This mRNA vaccine myths article will be updated frequently as new myths appear. To save you the time of reading the myths you already have, the table of contents will have NEW for new listings or REVISED if a myth debunking has been substantially updated. Please like, comment, and share this article, as I think it will be useful in debunking some of the nonsense that we’re seeing from anti-vaxxers.
Also, please leave a comment if you come across mRNA vaccine myths that should be added here. And please, let’s not go down the rabbit hole of nanobots in this vaccine – there are no nanobots in this vaccine. Worry about Facebook on your iPhone if you think we’re being tracked.
Unless you have been hiding out in the secret cancer cure vault hidden in Greenland, you know that anti-vaxxers are pushing mRNA vaccine myths as the new vaccines from Pfizer and Moderna get closer and closer to launches in the USA and many other parts of the world.
These myths are more serious this time because we need to get herd immunity from vaccines (not from genocide). If we don’t vaccinate enough people, because too many people remain hesitant because of these mRNA vaccine myths, then we may be wearing masks for years.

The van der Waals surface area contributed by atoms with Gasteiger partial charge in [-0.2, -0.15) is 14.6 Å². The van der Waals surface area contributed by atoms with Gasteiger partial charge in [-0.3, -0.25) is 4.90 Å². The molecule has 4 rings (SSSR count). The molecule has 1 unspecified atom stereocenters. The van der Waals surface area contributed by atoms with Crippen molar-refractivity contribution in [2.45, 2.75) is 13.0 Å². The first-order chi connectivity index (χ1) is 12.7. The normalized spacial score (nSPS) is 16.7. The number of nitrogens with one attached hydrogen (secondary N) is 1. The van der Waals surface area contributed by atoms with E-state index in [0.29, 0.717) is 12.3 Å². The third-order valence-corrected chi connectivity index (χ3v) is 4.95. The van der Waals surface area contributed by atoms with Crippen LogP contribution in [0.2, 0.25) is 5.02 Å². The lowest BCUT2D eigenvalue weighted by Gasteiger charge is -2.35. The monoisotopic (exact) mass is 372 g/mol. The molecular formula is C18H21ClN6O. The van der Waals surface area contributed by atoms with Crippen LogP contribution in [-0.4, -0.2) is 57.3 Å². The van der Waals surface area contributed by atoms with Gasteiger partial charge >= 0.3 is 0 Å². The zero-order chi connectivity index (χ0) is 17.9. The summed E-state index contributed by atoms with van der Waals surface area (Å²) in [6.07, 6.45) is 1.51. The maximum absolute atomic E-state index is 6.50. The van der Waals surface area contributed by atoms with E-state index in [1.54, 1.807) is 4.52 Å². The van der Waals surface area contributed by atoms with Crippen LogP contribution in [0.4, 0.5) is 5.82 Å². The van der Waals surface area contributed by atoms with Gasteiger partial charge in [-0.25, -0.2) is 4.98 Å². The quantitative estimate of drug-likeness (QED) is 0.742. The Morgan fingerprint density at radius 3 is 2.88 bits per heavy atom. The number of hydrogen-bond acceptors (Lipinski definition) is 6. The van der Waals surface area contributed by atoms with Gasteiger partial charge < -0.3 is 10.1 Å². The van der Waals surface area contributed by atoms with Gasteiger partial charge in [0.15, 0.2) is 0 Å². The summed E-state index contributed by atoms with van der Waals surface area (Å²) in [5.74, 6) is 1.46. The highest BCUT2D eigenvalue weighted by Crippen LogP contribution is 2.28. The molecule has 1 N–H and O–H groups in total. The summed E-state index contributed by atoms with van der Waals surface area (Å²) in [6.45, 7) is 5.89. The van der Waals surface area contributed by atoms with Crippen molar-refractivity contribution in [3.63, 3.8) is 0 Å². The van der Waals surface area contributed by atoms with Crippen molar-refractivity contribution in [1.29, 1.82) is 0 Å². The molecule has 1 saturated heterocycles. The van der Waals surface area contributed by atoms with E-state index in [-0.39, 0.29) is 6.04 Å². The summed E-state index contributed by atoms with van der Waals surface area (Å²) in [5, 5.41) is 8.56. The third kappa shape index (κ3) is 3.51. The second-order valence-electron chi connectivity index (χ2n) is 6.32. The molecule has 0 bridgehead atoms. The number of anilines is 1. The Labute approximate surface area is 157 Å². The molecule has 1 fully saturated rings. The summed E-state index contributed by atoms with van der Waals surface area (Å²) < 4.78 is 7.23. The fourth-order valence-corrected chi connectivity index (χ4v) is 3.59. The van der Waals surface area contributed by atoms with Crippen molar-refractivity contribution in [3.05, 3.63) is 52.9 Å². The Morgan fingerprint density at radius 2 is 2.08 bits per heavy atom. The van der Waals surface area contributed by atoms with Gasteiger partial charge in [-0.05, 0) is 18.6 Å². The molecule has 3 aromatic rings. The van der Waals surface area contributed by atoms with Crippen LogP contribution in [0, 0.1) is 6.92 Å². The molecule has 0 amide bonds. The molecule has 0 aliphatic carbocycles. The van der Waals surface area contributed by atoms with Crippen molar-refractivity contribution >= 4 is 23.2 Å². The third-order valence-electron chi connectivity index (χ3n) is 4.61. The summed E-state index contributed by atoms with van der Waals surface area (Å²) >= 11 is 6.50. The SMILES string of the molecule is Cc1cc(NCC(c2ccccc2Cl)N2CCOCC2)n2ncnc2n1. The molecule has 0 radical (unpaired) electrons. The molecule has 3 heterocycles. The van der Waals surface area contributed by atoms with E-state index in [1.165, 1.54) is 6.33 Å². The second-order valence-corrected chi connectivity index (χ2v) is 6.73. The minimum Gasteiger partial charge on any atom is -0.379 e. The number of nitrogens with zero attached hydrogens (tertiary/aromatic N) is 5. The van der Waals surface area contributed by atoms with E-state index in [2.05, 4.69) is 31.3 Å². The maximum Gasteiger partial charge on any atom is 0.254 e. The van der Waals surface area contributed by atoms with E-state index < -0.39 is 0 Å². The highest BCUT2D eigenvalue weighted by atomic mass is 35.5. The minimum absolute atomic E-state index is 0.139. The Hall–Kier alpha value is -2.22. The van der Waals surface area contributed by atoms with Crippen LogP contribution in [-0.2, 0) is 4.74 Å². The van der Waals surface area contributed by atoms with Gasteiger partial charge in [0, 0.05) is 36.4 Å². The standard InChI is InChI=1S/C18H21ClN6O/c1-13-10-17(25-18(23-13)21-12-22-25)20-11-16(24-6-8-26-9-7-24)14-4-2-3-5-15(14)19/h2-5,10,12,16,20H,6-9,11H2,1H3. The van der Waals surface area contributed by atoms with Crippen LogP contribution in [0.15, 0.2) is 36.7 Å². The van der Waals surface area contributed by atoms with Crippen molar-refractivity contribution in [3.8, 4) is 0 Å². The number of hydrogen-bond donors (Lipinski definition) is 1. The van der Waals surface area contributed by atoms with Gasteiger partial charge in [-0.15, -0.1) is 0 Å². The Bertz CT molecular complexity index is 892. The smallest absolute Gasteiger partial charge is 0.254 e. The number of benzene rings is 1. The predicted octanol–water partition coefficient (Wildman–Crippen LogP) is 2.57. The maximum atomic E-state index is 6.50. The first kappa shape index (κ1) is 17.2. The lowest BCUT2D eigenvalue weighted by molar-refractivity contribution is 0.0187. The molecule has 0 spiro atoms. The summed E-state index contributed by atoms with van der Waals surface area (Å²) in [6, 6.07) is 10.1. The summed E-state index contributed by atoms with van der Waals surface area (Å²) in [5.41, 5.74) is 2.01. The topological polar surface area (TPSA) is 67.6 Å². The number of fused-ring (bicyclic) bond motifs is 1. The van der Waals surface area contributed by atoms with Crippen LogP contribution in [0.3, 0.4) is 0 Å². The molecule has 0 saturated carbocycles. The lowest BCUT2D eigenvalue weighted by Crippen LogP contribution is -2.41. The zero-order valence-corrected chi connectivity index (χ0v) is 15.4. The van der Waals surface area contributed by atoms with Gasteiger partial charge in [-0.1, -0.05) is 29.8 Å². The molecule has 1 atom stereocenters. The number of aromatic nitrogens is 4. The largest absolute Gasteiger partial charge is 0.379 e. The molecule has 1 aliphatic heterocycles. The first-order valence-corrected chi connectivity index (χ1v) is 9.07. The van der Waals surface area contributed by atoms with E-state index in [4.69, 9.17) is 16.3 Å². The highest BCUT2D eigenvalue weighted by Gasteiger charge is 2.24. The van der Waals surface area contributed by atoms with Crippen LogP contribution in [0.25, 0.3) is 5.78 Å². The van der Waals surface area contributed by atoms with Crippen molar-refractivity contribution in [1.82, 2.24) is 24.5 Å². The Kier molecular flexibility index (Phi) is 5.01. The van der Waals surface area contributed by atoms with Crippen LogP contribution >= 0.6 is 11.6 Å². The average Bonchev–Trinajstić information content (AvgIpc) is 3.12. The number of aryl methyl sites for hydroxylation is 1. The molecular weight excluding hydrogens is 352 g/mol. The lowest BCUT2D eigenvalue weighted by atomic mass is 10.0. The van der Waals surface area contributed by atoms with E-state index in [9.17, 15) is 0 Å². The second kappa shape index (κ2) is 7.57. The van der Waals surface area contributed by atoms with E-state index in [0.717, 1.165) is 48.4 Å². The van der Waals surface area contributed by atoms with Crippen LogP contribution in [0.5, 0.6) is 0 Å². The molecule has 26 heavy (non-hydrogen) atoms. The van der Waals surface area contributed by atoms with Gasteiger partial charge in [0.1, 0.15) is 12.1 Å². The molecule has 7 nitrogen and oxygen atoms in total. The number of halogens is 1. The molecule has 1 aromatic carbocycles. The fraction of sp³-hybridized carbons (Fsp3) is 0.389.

I haven’t read all of the lies, tropes, and myths from the anti-vaccine crowd regarding various coronavirus vaccines, especially the mRNA vaccines from Pfizer and Moderna.
Right now, there are just a handful of these mRNA vaccine myths, but I plan to add to this article as new ones are uncovered. I’m going to do my best to cut off these lies as soon as I can.
Professor Reiss writes extensively in law journals about the social and legal policies of vaccination. Additionally, Reiss is also a member of the Parent Advisory Board of Voices for Vaccines, a parent-led organization that supports and advocates for on-time vaccination and the reduction of vaccine-preventable disease. She is also a member of the Vaccines Working Group on Ethics and Policy.
For several weeks, anti-vaccine activists from all around the world have targeted a nurse from Tennessee, Tiffany Dover, stalking and harassing her, her employer, and her family. This post describes the kind of behavior Tiffany Dover was subjected to, offers some steps people in that situation can take, and points to the features of social media that make this kind of targeted harassment possible.
Ms. Dover was not the only – or even the worst – case of this kind of sustained harassment in the past years. The worst is probably the extensive, ugly, horrible targeting of the families who lost children in the Sandy Hook shooting.
This kind of behavior is highly problematic and needs a response.